I was taken immediately by this phrase: “Jesus traveled along the border between Samaria and Galilee” (vs. 11 CEB). I know something of borders, living now on the border with Canada, and having lived close to the border with Mexico for a good portion of my life. Borders are not necessarily geographical boundaries, but artificial ones that are negotiated and fought over. Many living in the Southwest, including California, forget that there was a time when those regions belonged to Mexico. After the Mexican-American War of the 1840s, many citizens of Mexico woke up to a new reality – they were residing in a new nation with a different language, different customs, and different expectations. The current upheavals in the Middle East have in part something to do with artificial boundaries imposed by colonial powers who were less concerned about languages, customs, and religions, than governing efficiencies that benefitted them rather than the people. As we encounter these borders, we can also encounter resentment and prejudice. Miguel De La Torre writes that borderlands “symbolize the existential reality of the majority of U.S. Latinas/os. Most Hispanics, regardless of where they are or how they or their ancestors found themselves in the United States, live on the borders” [Preaching God's Transforming Justice: A Lectionary Commentary, Year C, p. 423.]
For those who form ethnic majorities, borders are less existential, and designed to keep at bay those who threaten our own sense of identity. Consider the land disputes that keep peace from occurring in Israel/Palestine. Israel is an occupying power that builds walls and defies recognized borders. For Palestinians, whether living on one side of a wall or another, there is a sense of landlessness. Kurds feel the same way, as their homeland is divided across several nations, none of which want to relinquish control so the Kurds can have their own nation. I could go on, but his seems sufficient.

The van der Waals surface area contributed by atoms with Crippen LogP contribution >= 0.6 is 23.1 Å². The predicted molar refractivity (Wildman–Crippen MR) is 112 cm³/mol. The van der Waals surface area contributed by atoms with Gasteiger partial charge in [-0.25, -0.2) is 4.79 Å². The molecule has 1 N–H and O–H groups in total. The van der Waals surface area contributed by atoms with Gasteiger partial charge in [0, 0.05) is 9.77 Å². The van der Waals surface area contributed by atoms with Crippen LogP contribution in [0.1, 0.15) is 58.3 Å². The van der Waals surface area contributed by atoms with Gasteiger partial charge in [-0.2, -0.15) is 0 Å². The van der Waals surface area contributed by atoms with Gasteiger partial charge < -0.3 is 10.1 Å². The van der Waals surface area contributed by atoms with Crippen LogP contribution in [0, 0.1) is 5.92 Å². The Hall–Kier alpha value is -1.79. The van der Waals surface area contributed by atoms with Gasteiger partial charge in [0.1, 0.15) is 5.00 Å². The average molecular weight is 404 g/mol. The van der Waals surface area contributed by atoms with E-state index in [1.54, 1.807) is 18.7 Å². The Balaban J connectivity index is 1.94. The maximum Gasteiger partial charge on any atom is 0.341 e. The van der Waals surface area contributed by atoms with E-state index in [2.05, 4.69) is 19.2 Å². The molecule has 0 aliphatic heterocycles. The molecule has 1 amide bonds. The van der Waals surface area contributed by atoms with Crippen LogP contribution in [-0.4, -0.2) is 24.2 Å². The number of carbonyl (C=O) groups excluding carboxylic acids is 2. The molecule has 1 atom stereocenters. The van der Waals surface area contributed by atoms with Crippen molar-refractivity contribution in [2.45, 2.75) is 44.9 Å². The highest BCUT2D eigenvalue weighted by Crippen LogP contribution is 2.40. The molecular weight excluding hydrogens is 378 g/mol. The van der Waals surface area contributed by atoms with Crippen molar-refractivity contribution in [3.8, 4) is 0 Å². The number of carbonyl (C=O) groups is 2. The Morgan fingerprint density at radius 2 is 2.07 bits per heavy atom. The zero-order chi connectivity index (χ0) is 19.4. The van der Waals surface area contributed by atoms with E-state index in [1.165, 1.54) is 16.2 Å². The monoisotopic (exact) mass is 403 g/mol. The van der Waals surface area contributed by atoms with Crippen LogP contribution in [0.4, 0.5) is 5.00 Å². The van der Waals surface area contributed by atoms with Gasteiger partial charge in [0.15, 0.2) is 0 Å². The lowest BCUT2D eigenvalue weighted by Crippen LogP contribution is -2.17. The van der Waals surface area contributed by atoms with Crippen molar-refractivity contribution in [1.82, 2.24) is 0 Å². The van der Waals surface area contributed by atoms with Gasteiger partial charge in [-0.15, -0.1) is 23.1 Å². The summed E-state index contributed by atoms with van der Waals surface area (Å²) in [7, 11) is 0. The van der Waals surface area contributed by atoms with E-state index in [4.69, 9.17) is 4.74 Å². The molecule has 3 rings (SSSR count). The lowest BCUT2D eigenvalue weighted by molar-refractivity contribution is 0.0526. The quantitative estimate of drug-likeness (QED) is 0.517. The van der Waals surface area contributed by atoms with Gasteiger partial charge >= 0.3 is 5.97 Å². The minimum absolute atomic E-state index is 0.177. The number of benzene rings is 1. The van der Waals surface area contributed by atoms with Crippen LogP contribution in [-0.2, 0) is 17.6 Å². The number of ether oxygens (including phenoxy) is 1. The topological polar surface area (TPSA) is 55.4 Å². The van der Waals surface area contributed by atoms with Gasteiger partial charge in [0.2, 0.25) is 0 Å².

The United States has long struggled with the question of borders and immigration. Attempts have been made to control the southern border with walls and fences and border patrols, but it’s more than 1800 miles of terrain. How do you control such a border? And what do we do with those who traverse the borders, which are artificial in nature? Although it is being overshadowed at the moment by debates over government funding and the implementation of the Affordable Care Act, there is a plan before the United States House of Representatives, already passed through the Senate, that implement comprehensive immigration reform that includes border security (if that’s really possible) and a pathway to citizenship for those already in the country but with documentation. Although most business experts believe that this reform would be good for America, and many religious groups from across the theological spectrum support such a move, there remains significant resistance. The United States has been a haven for immigrants from the early days of the republic, but we’ve also harbored many with strong nativist sentiments that contribute to the current impasse. For some reason, there is in our minds and hearts a certain phobia about the foreigner – the one who is different from us whether in ethnicity, social class, culture, or religion. It’s not new. It’s been with us since the dawn of time, as human beings drew borders and built walls.